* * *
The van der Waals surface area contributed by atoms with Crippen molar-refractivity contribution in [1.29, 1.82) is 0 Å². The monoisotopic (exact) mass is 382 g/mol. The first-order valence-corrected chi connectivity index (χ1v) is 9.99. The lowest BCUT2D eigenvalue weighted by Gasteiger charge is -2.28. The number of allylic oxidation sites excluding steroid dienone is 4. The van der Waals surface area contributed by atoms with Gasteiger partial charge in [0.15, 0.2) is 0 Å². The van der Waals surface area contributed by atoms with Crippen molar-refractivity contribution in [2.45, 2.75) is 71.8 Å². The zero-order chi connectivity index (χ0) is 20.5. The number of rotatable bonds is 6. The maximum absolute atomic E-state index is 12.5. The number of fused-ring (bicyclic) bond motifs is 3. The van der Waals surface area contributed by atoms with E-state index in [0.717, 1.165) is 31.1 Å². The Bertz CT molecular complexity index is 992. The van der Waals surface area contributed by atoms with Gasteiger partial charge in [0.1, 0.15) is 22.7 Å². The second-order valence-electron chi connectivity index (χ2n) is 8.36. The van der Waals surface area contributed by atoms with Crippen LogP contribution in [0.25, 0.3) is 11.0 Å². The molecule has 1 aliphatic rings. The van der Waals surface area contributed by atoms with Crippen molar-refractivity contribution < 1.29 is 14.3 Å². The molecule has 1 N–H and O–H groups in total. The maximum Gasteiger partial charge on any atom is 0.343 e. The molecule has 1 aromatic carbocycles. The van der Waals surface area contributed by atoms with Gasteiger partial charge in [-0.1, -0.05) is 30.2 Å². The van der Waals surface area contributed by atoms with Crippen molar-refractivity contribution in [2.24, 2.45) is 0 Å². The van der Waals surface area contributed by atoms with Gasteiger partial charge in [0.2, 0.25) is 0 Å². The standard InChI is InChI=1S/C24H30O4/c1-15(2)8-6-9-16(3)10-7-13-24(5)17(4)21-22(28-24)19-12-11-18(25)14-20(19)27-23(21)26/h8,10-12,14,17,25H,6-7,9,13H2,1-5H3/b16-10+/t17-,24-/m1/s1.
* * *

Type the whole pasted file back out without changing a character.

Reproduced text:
The van der Waals surface area contributed by atoms with Crippen molar-refractivity contribution in [1.29, 1.82) is 0 Å². The monoisotopic (exact) mass is 382 g/mol. The first-order valence-corrected chi connectivity index (χ1v) is 9.99. The lowest BCUT2D eigenvalue weighted by Gasteiger charge is -2.28. The number of allylic oxidation sites excluding steroid dienone is 4. The van der Waals surface area contributed by atoms with Gasteiger partial charge in [0.15, 0.2) is 0 Å². The van der Waals surface area contributed by atoms with Crippen molar-refractivity contribution in [2.45, 2.75) is 71.8 Å². The zero-order chi connectivity index (χ0) is 20.5. The number of rotatable bonds is 6. The maximum absolute atomic E-state index is 12.5. The number of fused-ring (bicyclic) bond motifs is 3. The van der Waals surface area contributed by atoms with E-state index in [0.717, 1.165) is 31.1 Å². The Bertz CT molecular complexity index is 992. The van der Waals surface area contributed by atoms with Gasteiger partial charge in [0.1, 0.15) is 22.7 Å². The second-order valence-electron chi connectivity index (χ2n) is 8.36. The van der Waals surface area contributed by atoms with Crippen LogP contribution in [0.25, 0.3) is 11.0 Å². The molecule has 1 aliphatic rings. The van der Waals surface area contributed by atoms with Crippen molar-refractivity contribution < 1.29 is 14.3 Å². The molecule has 1 N–H and O–H groups in total. The maximum Gasteiger partial charge on any atom is 0.343 e. The molecule has 1 aromatic carbocycles. The van der Waals surface area contributed by atoms with Gasteiger partial charge in [-0.1, -0.05) is 30.2 Å². The van der Waals surface area contributed by atoms with Crippen molar-refractivity contribution in [2.24, 2.45) is 0 Å². The van der Waals surface area contributed by atoms with Gasteiger partial charge in [0.2, 0.25) is 0 Å². The standard InChI is InChI=1S/C24H30O4/c1-15(2)8-6-9-16(3)10-7-13-24(5)17(4)21-22(28-24)19-12-11-18(25)14-20(19)27-23(21)26/h8,10-12,14,17,25H,6-7,9,13H2,1-5H3/b16-10+/t17-,24-/m1/s1.